Egypt: Is Facebook and Technology Becoming a Political Tool?

Is Facebook and technology becoming a political tool? Facebook boasts 5 million users in Egypt and whether it likes it or not this Silicon Valley giant has been thrust like never before into a sensitive global political moment that versus the company's need for an open internet against concerns that autocratic regimes could limit use of the site or shut it down altogether. Egypt’s revolution is forcing Facebook kingdom to grapple with the prospect that other governments will become cautious of permitting it to operate in their countries without restrictions or close monitoring.


Egypt’s uprising is still going on and as the people of Egypt continue their revolt, social media and technology continues to play its part for both sides - Mubarak’s government and the people.
Vodafone admitted on 4 February that it sent out pro-Mubarak text messages to its users of its services in Egypt and that it was obliged to by the government. The digital international community and technology is bypassing mainstream media by creating its own space in order to engage directly with populations all over the globe. The stream of information is fast and in real time; it is almost impossible to keep up. Autocratic regimes needs to find other solutions to censor their own populations, as the Egyptian government is showing with the recent shut down of mobile phones and internet.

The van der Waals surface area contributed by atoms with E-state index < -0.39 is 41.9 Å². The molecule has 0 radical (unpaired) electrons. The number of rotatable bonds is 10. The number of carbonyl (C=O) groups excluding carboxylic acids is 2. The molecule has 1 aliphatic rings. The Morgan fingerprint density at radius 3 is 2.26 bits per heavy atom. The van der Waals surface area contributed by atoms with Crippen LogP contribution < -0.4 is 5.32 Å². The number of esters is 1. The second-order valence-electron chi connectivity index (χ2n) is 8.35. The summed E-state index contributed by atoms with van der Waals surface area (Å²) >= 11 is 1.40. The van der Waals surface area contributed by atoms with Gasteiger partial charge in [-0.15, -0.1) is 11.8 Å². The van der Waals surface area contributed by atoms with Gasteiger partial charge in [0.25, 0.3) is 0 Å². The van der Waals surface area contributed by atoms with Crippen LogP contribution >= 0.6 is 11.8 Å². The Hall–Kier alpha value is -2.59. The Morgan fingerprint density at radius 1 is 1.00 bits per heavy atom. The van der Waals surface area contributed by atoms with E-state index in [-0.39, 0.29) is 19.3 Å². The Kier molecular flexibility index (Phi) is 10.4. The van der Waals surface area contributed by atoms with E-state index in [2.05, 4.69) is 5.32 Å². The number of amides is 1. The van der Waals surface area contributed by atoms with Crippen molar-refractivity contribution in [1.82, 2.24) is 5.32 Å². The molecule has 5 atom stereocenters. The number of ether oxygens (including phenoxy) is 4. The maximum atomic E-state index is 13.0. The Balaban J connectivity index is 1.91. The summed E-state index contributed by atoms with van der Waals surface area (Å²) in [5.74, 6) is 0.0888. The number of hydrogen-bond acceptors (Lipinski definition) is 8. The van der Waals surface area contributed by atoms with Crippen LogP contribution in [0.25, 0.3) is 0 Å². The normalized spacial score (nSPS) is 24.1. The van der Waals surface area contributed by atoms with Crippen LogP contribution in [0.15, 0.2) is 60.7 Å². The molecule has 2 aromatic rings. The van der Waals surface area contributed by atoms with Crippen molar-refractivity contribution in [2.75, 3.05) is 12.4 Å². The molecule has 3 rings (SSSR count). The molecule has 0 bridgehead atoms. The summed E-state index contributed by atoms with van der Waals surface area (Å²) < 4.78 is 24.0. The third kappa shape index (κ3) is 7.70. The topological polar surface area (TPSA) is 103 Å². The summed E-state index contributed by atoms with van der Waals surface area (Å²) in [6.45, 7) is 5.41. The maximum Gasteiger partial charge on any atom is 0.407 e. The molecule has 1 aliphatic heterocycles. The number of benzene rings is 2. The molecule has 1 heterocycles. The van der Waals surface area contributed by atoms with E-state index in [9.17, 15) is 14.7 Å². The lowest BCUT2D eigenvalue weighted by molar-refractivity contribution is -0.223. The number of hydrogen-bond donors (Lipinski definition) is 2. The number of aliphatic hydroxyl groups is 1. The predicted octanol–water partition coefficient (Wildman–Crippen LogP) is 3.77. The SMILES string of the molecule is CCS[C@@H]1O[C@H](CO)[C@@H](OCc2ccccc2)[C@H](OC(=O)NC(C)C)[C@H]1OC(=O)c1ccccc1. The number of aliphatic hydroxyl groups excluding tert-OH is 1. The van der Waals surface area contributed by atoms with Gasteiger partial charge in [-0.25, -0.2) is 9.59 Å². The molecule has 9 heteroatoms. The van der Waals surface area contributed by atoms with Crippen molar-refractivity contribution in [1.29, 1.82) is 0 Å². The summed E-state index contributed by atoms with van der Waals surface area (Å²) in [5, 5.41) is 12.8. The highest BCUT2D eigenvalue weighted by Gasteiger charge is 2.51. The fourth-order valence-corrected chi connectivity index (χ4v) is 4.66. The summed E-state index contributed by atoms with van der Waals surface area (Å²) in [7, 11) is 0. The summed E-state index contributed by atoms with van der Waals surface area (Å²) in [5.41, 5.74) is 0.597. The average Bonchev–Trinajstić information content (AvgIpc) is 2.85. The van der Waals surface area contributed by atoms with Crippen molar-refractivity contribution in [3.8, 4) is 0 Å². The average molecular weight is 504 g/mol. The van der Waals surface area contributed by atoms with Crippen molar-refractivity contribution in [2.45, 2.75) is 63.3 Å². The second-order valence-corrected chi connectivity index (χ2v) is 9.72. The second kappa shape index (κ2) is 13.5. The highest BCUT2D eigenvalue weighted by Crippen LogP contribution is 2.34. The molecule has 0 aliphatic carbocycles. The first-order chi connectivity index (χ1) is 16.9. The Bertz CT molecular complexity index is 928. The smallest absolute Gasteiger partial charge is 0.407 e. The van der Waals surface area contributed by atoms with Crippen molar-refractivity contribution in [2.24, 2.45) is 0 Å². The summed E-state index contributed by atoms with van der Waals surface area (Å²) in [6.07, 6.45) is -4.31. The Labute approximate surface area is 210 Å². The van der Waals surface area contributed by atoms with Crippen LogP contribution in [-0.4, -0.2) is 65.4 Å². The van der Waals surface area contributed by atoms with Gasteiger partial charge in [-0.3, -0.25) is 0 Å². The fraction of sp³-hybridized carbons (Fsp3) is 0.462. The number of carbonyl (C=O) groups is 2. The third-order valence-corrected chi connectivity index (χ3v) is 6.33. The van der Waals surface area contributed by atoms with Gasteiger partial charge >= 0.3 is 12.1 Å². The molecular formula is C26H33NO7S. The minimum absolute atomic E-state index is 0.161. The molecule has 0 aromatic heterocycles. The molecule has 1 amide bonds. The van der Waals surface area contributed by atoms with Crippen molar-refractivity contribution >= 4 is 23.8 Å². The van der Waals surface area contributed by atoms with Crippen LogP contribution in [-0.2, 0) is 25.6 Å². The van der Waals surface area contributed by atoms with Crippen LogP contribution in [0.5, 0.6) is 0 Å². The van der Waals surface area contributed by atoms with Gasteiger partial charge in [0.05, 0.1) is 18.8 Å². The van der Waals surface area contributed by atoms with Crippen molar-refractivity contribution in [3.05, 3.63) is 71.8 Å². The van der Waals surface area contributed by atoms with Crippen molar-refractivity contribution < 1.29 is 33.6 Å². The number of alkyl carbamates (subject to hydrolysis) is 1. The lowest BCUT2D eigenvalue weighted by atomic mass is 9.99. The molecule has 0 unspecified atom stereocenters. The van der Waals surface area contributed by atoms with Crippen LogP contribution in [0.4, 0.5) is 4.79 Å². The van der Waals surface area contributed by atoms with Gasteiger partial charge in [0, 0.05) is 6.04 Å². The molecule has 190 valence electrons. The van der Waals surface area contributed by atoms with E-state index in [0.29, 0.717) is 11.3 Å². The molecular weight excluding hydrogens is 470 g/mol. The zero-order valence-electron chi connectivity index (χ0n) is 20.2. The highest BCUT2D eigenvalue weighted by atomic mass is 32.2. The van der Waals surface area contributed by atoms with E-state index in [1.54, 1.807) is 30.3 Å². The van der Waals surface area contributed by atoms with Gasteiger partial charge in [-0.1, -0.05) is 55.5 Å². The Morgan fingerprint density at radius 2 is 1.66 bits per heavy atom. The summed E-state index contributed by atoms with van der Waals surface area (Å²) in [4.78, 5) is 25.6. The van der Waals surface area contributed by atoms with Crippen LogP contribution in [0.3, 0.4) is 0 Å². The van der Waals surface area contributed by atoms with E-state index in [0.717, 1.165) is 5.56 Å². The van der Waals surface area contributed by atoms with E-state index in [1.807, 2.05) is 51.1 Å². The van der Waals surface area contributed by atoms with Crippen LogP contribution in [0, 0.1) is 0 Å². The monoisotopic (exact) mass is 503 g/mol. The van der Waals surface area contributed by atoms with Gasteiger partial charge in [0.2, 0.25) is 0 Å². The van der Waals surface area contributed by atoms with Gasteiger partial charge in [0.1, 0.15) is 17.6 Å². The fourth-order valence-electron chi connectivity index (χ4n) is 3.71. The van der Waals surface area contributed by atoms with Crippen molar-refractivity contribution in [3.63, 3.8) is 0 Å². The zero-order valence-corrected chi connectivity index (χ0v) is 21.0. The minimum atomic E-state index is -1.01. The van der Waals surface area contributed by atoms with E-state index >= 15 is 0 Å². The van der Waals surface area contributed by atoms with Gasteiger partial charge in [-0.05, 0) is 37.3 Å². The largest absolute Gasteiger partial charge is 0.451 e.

No one disputes the crucial role social networks and technology is playing as the Egyptian people’s revolution unfolds. Even though the authoritarian leadership of Egypt did everything in their power to completely block internet access, protesters are still finding ways to post information on online. Platforms like Twitter, Facebook and YouTube have been the main source for people around the world to watch and follow the events. Protesters are using these networks to coordinate their activities and inform.

These armies of protesters are equipped with tools that allow them to become reporters, taking pictures from the scene and uploading them on social networks, posting comments about the most recent events on the streets and giving the public the most raw and uncensored version of what is really going on. Journalists on the ground and protesters alike have been sending live updates on the protests via micro-blogging website Twitter.

These armies of protesters are equipped with tools that allow them to become reporters, taking pictures from the scene and uploading them on social networks, posting comments about the most recent events on the streets and giving the public the most raw and uncensored version of what is really going on. Journalists on the ground and protesters alike have been sending live updates on the protests via micro-blogging website Twitter.

A popular thought in cyber world’s philosophy surrounding this political upheaval, is will the revolution be tweeted or Facebooked? And the people of Egypt are showing us that the answer is probably. The good news for Twitter and Facebook is how important they are, and should be congratulated for being critical tools. Digital media and technology allows voices to be heard without censorship....unless governments have the ‘big switch.’

Photo Credit: Gawker.com and Valley Wag

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